Another major cause for long lead times are blockers. Blockers are things that prevent the flow of value / work from being done. Often these blockers are caused by things outside the system that we often have little or no control over. As these are a major cause of “tail lead time” issues, you should identify blockers and come up with countermeasures to prevent the key problems from affected your customer delivery.
Some examples of blockers include:
- Waiting for a particular specialist to perform work
- Waiting on another team / group to provide a something such as:
- Waiting on procurement for setting up agreements
- Waiting for security / compliance to provide a review
- Waiting on legal for advice
- Defects / quality issues (although often we separate these out as a specific kind of blocker)
Often times, I see boards that take blockers and place them in a separate column or waiting area. For example:
You should avoid this kind of mechanism for a number of reasons:
- These areas are out of sight / out of mind. They often get forgotten and don’t get solved in a timely manner
- They are (usually) not WiP limited – this will cause unpredictability in your system of work
- They don’t become the focus for improvement
- When they become unblocked, often you forget where in the flow they were up to before they became blocked and it becomes hard to place them back on the board
You should try, instead, to block the ticket in place and record it with a blocker stickie such as the example below:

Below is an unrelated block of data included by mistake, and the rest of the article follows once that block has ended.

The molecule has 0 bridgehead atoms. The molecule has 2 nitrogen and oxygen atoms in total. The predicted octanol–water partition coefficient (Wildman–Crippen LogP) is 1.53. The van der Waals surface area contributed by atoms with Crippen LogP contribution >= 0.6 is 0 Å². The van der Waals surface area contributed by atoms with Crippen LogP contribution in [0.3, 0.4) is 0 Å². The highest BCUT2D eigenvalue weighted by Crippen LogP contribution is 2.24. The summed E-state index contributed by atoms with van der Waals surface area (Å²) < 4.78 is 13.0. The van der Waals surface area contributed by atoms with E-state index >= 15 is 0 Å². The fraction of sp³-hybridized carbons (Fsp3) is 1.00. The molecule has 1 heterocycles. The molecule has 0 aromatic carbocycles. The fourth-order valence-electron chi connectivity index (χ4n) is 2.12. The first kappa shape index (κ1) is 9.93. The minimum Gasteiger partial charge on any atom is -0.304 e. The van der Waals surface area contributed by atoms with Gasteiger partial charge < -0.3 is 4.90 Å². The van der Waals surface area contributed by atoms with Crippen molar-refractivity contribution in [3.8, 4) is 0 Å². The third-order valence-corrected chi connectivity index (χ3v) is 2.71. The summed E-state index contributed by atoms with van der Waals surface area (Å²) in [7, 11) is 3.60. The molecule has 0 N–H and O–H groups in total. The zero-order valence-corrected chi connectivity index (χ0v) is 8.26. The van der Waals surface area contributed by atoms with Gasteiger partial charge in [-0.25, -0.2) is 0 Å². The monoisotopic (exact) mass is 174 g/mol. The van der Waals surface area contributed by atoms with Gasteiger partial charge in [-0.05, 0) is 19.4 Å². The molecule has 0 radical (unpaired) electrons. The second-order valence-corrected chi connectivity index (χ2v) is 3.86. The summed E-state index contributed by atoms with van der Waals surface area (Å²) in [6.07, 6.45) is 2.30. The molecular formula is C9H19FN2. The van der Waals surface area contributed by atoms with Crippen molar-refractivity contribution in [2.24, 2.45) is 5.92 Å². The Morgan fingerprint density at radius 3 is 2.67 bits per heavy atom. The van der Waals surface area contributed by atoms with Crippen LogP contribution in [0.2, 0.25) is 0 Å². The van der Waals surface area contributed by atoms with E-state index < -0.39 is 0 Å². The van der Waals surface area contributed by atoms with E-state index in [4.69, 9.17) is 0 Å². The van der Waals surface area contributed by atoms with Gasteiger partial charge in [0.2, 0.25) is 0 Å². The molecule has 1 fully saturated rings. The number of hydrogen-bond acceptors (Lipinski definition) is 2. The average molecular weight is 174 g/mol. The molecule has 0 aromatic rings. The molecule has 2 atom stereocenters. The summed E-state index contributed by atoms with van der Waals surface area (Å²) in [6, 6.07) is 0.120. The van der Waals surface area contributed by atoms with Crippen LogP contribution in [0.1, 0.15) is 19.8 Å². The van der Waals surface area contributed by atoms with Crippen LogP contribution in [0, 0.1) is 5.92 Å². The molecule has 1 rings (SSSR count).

The blocker stickie should also contain enough information that you can use it for analysis at a later date to combat commonly occurring blockages that are having the largest effect on your lead time or other fitness criteria (I’ll cover blocker clustering in another post). Here’s an example blocker stickie:
Key things to capture:
- The work item that was blocked
- A blocker description (what is blocking the ticket)
- The date the item became blocked
- The date the item became unblocked
Along with this, you should also work with your leadership team to let them know what these mean. Leadership should be on the lookout for blocker stickies and actively engage the team asking questions like “how can I help”, “what can I do to remove this blocker”. Keeping your blocked item in the flow will ensure that eventually your WiP limit will be reached which will force you to deal with the blocker.
Blockers are a commonly occurring event in Kanban systems (particularly new ones) and they should be identified in the right way with the right data. The Kanban system should be set up with feedback loops and policies that force you to deal with the problems that cause blockages to ensure that you maintain a healthy flow. If you don’t deal with blockers in this kind of way, your system of work will continue to be unpredictable and experience much longer lead times than it should.